Federal officials are now ironing out the Tax Cuts and Job Act of 2017 legislation, and accountants say certain sections will impact small business owners this tax filing season.
The Internal Revenue Service spent much of 2018 coming out with further guidance on the Tax Cuts and Job Act passed by Congress. Meredith Tucker, Kaufman Rossin principal for the entrepreneurial services division, said she still expects more developments as her clients file early in the spring.
She said “CPA’s (Certified Public Accountants) are eager to see what develops, and then we are going to guide our clients accordingly.”
The section 199A, as part of the Qualified Business Income, presents a new 20% deduction for small business owners that are pass-through entities and that hire employees. The qualified business deduction presents a potential win for the likes of LLC’s and S-Corporations. The change forces many in South Florida to reassess what boxes they check off as an entity.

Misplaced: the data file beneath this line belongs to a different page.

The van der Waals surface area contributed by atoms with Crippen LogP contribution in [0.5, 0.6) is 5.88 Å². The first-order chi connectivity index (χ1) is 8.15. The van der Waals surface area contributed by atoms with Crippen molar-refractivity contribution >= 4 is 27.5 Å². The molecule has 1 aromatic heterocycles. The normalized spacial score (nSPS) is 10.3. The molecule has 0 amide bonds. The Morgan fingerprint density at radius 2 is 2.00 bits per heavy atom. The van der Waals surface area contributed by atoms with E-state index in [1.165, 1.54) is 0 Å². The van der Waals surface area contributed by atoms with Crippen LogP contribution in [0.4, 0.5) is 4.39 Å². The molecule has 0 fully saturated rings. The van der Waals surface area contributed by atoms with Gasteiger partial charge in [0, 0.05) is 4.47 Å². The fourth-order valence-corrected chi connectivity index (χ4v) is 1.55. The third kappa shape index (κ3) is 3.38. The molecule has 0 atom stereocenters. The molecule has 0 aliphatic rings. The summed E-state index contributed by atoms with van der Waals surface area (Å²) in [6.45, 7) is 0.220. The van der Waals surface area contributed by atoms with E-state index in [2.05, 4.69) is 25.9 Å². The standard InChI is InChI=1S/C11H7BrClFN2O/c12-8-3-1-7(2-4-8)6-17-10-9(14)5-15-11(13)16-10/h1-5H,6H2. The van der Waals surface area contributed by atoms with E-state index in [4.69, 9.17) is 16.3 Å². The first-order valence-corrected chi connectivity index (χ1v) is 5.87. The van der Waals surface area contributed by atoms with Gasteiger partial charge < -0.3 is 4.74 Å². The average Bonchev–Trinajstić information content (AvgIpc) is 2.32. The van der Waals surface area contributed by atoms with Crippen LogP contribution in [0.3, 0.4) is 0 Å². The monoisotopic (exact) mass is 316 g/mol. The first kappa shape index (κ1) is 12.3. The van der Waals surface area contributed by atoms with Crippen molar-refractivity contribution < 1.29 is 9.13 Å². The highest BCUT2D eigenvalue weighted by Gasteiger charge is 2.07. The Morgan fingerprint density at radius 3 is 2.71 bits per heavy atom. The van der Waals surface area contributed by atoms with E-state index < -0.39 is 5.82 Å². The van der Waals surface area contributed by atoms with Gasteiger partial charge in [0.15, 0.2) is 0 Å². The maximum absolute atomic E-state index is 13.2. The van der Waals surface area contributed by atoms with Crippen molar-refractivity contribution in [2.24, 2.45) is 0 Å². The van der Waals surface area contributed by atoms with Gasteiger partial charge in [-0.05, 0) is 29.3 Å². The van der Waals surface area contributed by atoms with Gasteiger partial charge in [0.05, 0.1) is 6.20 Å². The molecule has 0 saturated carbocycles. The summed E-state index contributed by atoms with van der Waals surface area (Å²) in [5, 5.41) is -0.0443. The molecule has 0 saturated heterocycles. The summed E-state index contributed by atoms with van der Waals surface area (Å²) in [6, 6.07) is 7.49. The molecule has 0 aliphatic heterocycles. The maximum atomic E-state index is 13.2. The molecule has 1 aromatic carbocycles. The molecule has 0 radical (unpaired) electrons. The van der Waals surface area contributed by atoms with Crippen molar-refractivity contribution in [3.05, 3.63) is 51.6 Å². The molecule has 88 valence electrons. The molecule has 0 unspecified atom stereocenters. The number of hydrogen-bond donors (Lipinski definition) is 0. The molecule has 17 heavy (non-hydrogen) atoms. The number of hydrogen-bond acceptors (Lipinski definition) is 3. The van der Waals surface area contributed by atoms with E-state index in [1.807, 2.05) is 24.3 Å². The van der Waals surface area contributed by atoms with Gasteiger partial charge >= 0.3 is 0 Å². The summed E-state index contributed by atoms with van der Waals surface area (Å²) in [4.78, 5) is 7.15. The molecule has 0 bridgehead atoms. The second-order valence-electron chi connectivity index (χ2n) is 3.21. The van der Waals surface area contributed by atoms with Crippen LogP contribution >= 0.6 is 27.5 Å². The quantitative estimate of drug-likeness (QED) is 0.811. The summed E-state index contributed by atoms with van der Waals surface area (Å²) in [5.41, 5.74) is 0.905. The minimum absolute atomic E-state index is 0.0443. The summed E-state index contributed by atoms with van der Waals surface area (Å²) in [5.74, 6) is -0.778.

And the challenges do not stop there, Ms. Tucker said “Then, on top of that, are the things that we may want to do such as paying out bonuses or looking at opening up a separate company for separate type of operations. It has caused a lot of our clients to take a deep breath and to look at their business in a more holistic way, which is great, not because of the law but because it can bring other planning opportunities to light.”
The legislation also forces the Internal Revenue Service to redefine what specified service businesses look like and what benefits they receive. Specified service businesses perform a particular activity within certain key fields – think accounting, health, law, or performing arts.
Ms. Tucker finds that many of her clients are seeking advice on whether their service fits the bill. She finds that married couples filing together and make over $417,000 will lose out on these deductions for specific service business.
This new law is increasingly complex to the point where I don’t know how a small business owner would be able to map this out if they weren’t sitting down with a professional to look at the big picture because it is not enough to consider your business,” Ms. Tucker said “You have to think what is going to pass through to your personal return, to your other items of income, losses and deductions. Tweaking one number in this holistic view may have unintended consequences.”
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